In 1960, another constitutional evolution established the post of Chief Minister, making the leader of the majority party in the Legislative Council, which at that time was Herbert Blaize, effective head of government. In March 1961 the Grenada United Labour Party won the general election and George E.D. Clyne became chief minister until Eric Gairy was elected in a by-election and took the role in August 1961. Also in 1961 the cruise ship the Bianca C caught fire in the St Georges harbor. All on board were rescued except for the engineer who was fatally burnt. In April 1962 Grenada's Administrator, the Queens representative on the island, James Lloyd suspended the constitution, dissolved the Legislative Council, and removed Eric Gairy as Chief Minister, following allegations concerning the Gairy's financial impropriety. At the 1962 general election the Grenada National Party won a majority and Herbert Blaize became Chief Minister for the second time.

After the Federation of the West Indies collapsed in 1962, the British government tried to form a small federation out of its remaining dependencies in the Eastern Caribbean. Following the failure of this second effort, the British and the islanders developed the concept of "associated statehood". Under the West Indies Act on 3 March 1967 (also known as the Associated Statehood Act) Grenada was granted full autonomy over its internal affairs. Herbert Blaize was the first Premier of the Associated State of Grenada from March to August 1967. Eric Gairy served as Premier from August 1967 until February 1974, as the Grenada United Labour Party won majorities in both the 1967 and 1972 general elections.

Independence Edit

On 7 February 1974, Grenada became a fully independent state. Grenada continued to practise a modified Westminster parliamentary system based on the British model with a governor general appointed by and representing the British monarch (head of state) and a prime minister who is both leader of the majority party and the head of government. Eric Gairy was independent Grenada's first prime minister serving from 1974 until his overthrow in 1979. Gairy won re-election in Grenada's first general election as an independent state in 1976 however, the opposition New Jewel Movement refused to recognize the result, claiming the poll was fraudulent, and so began working towards the overthrow of the Gairy regime by revolutionary means. In 1976 St. George's University was established.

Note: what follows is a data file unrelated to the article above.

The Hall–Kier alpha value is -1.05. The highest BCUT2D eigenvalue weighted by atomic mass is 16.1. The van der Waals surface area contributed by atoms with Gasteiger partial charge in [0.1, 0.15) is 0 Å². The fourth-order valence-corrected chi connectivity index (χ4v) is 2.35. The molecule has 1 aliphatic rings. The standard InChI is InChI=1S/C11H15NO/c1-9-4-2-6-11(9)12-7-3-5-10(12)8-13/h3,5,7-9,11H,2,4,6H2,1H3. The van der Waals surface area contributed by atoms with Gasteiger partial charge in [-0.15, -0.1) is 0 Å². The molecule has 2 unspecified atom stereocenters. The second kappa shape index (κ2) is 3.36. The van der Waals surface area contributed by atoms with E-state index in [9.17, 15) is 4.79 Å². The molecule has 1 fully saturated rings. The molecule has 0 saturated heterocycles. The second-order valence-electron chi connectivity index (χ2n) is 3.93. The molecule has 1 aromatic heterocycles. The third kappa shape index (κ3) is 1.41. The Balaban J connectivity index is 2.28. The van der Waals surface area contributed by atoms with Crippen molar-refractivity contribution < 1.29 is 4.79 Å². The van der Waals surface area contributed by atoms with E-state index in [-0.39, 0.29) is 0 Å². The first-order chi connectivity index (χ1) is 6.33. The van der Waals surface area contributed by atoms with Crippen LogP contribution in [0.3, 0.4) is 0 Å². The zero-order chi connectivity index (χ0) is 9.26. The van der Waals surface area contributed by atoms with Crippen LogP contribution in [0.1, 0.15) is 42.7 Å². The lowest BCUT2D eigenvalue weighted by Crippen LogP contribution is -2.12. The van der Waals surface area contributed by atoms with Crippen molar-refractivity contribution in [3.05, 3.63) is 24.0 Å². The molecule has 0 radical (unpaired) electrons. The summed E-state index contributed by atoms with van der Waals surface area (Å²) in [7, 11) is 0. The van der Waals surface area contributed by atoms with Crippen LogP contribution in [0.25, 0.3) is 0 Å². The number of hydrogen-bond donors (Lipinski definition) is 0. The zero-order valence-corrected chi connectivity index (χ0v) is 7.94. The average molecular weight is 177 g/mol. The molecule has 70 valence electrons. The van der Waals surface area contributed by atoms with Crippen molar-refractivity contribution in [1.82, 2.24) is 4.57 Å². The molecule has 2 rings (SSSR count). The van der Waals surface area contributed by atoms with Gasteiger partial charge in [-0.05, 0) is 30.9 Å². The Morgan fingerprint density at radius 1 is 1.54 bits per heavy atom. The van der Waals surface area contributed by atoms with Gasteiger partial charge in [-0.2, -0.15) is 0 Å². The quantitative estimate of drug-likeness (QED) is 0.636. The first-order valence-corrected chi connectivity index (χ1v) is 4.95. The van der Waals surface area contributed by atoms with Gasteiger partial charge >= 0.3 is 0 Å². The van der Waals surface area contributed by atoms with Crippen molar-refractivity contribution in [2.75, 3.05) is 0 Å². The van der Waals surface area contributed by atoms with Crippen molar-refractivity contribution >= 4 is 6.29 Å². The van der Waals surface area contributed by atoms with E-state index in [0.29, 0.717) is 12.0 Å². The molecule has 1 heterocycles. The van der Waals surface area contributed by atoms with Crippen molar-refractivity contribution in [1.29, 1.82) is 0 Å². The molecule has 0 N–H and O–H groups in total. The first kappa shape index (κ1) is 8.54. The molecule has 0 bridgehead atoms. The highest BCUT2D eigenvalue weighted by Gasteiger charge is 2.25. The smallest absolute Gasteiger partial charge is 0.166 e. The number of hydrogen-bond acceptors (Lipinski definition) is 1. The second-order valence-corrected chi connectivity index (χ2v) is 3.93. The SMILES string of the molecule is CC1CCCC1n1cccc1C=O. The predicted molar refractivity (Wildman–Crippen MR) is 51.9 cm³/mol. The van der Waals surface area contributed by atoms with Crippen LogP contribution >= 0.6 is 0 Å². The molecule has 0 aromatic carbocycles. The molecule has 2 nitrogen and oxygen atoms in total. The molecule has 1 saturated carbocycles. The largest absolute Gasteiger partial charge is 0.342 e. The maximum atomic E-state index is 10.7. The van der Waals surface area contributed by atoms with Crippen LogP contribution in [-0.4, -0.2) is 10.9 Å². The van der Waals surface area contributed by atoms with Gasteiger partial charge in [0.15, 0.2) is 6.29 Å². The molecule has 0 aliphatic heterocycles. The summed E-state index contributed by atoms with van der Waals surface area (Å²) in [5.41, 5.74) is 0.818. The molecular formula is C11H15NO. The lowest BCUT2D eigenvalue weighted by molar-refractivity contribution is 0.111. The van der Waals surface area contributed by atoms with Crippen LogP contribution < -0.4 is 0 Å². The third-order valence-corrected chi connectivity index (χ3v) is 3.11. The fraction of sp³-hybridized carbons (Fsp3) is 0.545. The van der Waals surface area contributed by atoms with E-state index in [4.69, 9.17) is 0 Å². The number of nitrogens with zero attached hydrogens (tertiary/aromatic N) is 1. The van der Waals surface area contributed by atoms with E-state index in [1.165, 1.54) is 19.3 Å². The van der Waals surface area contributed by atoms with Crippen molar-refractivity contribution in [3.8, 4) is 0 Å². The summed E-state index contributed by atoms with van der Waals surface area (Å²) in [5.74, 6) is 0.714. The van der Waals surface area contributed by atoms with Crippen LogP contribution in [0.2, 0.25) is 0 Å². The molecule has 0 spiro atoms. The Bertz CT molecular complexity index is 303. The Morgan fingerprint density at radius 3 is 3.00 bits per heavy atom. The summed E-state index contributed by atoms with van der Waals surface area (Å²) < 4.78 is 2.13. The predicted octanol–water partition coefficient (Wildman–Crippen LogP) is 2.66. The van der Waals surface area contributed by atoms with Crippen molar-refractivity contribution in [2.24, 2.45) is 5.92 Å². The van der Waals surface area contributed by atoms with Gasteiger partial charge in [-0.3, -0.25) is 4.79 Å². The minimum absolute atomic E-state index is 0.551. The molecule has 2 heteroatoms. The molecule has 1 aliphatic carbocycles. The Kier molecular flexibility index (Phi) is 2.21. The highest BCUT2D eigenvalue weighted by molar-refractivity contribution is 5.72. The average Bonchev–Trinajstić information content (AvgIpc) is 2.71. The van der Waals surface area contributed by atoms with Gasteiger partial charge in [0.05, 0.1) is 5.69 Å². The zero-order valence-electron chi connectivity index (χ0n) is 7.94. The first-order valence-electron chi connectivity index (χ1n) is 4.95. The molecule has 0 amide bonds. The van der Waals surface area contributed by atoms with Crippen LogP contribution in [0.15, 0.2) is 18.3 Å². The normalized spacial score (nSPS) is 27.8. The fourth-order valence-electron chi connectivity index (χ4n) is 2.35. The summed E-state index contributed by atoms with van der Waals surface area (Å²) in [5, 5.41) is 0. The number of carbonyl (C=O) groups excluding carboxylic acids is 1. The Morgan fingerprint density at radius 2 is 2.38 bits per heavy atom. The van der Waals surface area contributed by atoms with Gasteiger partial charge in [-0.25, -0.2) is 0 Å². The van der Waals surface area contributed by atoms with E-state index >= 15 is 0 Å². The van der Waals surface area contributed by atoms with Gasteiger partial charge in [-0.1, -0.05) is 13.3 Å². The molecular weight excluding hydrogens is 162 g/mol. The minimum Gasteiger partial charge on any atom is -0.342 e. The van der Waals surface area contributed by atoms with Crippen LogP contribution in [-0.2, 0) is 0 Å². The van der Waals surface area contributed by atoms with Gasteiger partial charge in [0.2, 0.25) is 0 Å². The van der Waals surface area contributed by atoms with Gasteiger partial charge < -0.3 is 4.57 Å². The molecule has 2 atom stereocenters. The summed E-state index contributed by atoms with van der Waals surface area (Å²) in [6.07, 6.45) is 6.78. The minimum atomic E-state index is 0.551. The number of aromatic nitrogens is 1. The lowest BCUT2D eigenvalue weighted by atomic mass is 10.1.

The 1979 coup and revolutionary government Edit

On March 13, 1979, the New Jewel Movement launched an armed revolution which removed Gairy, suspended the constitution, and established a People's Revolutionary Government (PRG), headed by Maurice Bishop who declared himself prime minister. His Marxist-Leninist government established close ties with Cuba, Nicaragua, and other communist bloc countries. All political parties except for the New Jewel Movement were banned and no elections were held during the four years of PRG rule.

The 1983 coups Edit

On 14 October 1983, a power struggle within Bishop's ruling party ended with his house arrest. His erstwhile friend and rival, Deputy Prime Minister, Bernard Coard, briefly became Head of Government. This coup precipitated demonstrations in various parts of the island which eventually led to Bishop being freed from arrest by an impassioned crowd of his loyal supporters on Oct. 19, 1983. Bishop was soon recaptured by Grenadian soldiers loyal to the Coard faction and executed along with seven others, including three members of the cabinet.

That same day the Grenadian military under Gen. Hudson Austin took power in a second coup and formed a military government to run the country. A four-day total curfew was declared under which any civilian outside their home was subject to summary execution.

Invasion Edit